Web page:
Letter From the Editor

Greetings, Tories!



  1. S. Lewis once posited that “you can make anything by writing.” It is because I believe in the power of the written word – in print or on-screen – that I have greatly enjoyed serving as writer and managing editor for the Tory for the last year. And it is with an eye to the future that I now start as the new publisher of the Tory.

Some goals I have for the upcoming year include having a clear focus on covering our campus community at Princeton, and providing an incisive alternative viewpoint to that of either the press releases of administrators or other campus publications. In addition, in the spirit of conservatism, I hope as publisher to integrate our history into what we do now through such initiatives as drawing from the Tory archives to re-publish pieces that relate to our contemporary campus debates.

Finally, I welcome your feedback in the form of letters. My contact information is below. Let me know what you think!



The administration recently announced its decision to keep the name of Woodrow Wilson on both the School of Public and International Affairs and my home Wilson College. We at the Tory applaud the decision, but I personally wish to critique another announcement that came along with this decision.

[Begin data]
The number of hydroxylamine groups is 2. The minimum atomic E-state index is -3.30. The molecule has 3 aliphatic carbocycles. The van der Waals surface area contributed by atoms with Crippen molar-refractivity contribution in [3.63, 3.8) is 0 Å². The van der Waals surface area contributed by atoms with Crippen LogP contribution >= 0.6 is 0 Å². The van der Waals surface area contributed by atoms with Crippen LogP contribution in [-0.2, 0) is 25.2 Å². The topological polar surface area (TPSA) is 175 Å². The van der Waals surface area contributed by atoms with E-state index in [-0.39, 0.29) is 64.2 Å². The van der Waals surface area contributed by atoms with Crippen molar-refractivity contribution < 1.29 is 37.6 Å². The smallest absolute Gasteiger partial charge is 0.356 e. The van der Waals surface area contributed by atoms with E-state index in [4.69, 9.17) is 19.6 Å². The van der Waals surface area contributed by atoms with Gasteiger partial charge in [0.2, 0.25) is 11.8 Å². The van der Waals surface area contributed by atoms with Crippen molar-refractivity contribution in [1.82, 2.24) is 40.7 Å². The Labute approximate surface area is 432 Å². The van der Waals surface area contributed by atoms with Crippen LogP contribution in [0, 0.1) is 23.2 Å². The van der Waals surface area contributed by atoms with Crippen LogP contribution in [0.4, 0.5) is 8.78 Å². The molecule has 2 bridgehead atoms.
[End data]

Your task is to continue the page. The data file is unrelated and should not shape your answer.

An address from Wilson a century ago gave rise to Princeton’s unofficial motto, “Princeton in the nation’s service and in the service of all nations.” In April, the University approved that the motto change to “Princeton in the nation’s service and the service of humanity.” This decision to use the common cliché, “humanity,” is unfortunate, since it obscures the true beneficiaries of our service. As the Peanuts comic strip character, Linus van Pelt, once said, “I love mankind…it’s people I can’t stand!”

It is very easy to talk in vague platitudes in such mottos, while simultaneously overlooking the people around us whom we can serve every day. As members of a campus community, it would behoove us to have a motto that reflects the goal to help our neighbor, who can be any one person, student or not, at any time. May we be willing to do so despite whatever disagreements we may have with others, politically or otherwise.



James Haynes


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